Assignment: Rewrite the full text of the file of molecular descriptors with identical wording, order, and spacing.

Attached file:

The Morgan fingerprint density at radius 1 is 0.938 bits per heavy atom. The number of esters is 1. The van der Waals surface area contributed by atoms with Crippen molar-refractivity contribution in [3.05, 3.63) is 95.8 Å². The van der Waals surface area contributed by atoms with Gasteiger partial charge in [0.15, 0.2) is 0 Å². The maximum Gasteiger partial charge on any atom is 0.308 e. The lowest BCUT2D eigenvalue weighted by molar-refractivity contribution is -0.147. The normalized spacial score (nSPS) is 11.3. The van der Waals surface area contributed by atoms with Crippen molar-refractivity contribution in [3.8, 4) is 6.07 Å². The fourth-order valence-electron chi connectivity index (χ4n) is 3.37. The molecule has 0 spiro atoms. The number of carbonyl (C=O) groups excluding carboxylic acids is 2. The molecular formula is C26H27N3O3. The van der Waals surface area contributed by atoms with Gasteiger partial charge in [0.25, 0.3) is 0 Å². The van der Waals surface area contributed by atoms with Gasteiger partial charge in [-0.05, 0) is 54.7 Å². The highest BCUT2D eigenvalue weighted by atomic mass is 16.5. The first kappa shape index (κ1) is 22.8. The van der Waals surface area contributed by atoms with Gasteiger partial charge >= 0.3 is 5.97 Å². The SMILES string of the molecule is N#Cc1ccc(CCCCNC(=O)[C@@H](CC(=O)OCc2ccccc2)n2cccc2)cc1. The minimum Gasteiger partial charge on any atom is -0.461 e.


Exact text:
The Morgan fingerprint density at radius 1 is 0.938 bits per heavy atom. The number of esters is 1. The van der Waals surface area contributed by atoms with Crippen molar-refractivity contribution in [3.05, 3.63) is 95.8 Å². The van der Waals surface area contributed by atoms with Gasteiger partial charge in [0.15, 0.2) is 0 Å². The maximum Gasteiger partial charge on any atom is 0.308 e. The lowest BCUT2D eigenvalue weighted by molar-refractivity contribution is -0.147. The normalized spacial score (nSPS) is 11.3. The van der Waals surface area contributed by atoms with Crippen molar-refractivity contribution in [3.8, 4) is 6.07 Å². The fourth-order valence-electron chi connectivity index (χ4n) is 3.37. The molecule has 0 spiro atoms. The number of carbonyl (C=O) groups excluding carboxylic acids is 2. The molecular formula is C26H27N3O3. The van der Waals surface area contributed by atoms with Gasteiger partial charge in [0.25, 0.3) is 0 Å². The van der Waals surface area contributed by atoms with Gasteiger partial charge in [-0.05, 0) is 54.7 Å². The highest BCUT2D eigenvalue weighted by atomic mass is 16.5. The first kappa shape index (κ1) is 22.8. The van der Waals surface area contributed by atoms with Gasteiger partial charge >= 0.3 is 5.97 Å². The SMILES string of the molecule is N#Cc1ccc(CCCCNC(=O)[C@@H](CC(=O)OCc2ccccc2)n2cccc2)cc1. The minimum Gasteiger partial charge on any atom is -0.461 e.